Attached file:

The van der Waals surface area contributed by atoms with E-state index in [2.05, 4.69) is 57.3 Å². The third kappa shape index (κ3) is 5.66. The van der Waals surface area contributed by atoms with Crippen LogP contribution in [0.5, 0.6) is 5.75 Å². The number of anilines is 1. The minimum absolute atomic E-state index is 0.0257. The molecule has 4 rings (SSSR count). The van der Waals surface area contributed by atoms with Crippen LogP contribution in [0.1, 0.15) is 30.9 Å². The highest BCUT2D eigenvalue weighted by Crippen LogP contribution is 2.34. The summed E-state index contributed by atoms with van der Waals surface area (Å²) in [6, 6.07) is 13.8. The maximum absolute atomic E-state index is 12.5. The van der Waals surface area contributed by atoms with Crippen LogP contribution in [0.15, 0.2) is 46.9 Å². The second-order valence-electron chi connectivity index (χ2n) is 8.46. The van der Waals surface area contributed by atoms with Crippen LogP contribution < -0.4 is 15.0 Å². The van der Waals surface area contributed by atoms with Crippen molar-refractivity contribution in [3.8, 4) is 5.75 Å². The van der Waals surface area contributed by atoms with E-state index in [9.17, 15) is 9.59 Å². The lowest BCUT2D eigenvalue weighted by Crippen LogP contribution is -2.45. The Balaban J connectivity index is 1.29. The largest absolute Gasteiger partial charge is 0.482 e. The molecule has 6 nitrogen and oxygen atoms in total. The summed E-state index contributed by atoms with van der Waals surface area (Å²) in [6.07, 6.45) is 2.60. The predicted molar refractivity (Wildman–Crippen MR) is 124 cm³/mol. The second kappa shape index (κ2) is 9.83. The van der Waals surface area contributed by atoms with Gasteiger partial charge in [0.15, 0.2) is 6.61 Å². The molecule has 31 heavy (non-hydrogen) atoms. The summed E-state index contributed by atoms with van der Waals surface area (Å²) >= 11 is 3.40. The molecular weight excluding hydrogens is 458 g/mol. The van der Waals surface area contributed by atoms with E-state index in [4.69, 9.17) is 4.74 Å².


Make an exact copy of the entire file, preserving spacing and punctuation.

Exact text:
The van der Waals surface area contributed by atoms with E-state index in [2.05, 4.69) is 57.3 Å². The third kappa shape index (κ3) is 5.66. The van der Waals surface area contributed by atoms with Crippen LogP contribution in [0.5, 0.6) is 5.75 Å². The number of anilines is 1. The minimum absolute atomic E-state index is 0.0257. The molecule has 4 rings (SSSR count). The van der Waals surface area contributed by atoms with Crippen LogP contribution in [0.1, 0.15) is 30.9 Å². The highest BCUT2D eigenvalue weighted by Crippen LogP contribution is 2.34. The summed E-state index contributed by atoms with van der Waals surface area (Å²) in [6, 6.07) is 13.8. The maximum absolute atomic E-state index is 12.5. The van der Waals surface area contributed by atoms with Crippen LogP contribution in [0.15, 0.2) is 46.9 Å². The second-order valence-electron chi connectivity index (χ2n) is 8.46. The van der Waals surface area contributed by atoms with Crippen LogP contribution < -0.4 is 15.0 Å². The van der Waals surface area contributed by atoms with Crippen molar-refractivity contribution in [3.8, 4) is 5.75 Å². The van der Waals surface area contributed by atoms with E-state index in [9.17, 15) is 9.59 Å². The lowest BCUT2D eigenvalue weighted by Crippen LogP contribution is -2.45. The Balaban J connectivity index is 1.29. The largest absolute Gasteiger partial charge is 0.482 e. The molecule has 6 nitrogen and oxygen atoms in total. The summed E-state index contributed by atoms with van der Waals surface area (Å²) in [6.07, 6.45) is 2.60. The predicted molar refractivity (Wildman–Crippen MR) is 124 cm³/mol. The second kappa shape index (κ2) is 9.83. The van der Waals surface area contributed by atoms with Gasteiger partial charge in [0.15, 0.2) is 6.61 Å². The molecule has 31 heavy (non-hydrogen) atoms. The summed E-state index contributed by atoms with van der Waals surface area (Å²) >= 11 is 3.40. The molecular weight excluding hydrogens is 458 g/mol. The van der Waals surface area contributed by atoms with E-state index in [4.69, 9.17) is 4.74 Å².